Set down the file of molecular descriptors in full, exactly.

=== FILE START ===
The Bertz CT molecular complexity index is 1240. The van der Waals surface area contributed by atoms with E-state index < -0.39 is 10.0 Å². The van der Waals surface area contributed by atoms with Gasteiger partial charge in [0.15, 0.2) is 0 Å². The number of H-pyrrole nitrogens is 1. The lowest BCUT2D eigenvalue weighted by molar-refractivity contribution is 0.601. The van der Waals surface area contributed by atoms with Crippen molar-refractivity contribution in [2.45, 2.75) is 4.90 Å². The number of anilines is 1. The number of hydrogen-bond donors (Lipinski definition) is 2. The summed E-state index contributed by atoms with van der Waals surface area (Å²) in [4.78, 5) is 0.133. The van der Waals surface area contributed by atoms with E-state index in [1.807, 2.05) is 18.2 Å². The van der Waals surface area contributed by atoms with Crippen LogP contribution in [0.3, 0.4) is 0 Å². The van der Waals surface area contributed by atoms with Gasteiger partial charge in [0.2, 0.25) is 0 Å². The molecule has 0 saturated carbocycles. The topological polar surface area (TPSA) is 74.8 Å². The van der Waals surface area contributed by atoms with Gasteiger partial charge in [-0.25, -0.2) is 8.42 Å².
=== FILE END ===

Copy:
The Bertz CT molecular complexity index is 1240. The van der Waals surface area contributed by atoms with E-state index < -0.39 is 10.0 Å². The van der Waals surface area contributed by atoms with Gasteiger partial charge in [0.15, 0.2) is 0 Å². The number of H-pyrrole nitrogens is 1. The lowest BCUT2D eigenvalue weighted by molar-refractivity contribution is 0.601. The van der Waals surface area contributed by atoms with Crippen molar-refractivity contribution in [2.45, 2.75) is 4.90 Å². The number of anilines is 1. The number of hydrogen-bond donors (Lipinski definition) is 2. The summed E-state index contributed by atoms with van der Waals surface area (Å²) in [4.78, 5) is 0.133. The van der Waals surface area contributed by atoms with E-state index in [1.807, 2.05) is 18.2 Å². The van der Waals surface area contributed by atoms with Crippen LogP contribution in [0.3, 0.4) is 0 Å². The van der Waals surface area contributed by atoms with Gasteiger partial charge in [0.2, 0.25) is 0 Å². The molecule has 0 saturated carbocycles. The topological polar surface area (TPSA) is 74.8 Å². The van der Waals surface area contributed by atoms with Gasteiger partial charge in [-0.25, -0.2) is 8.42 Å².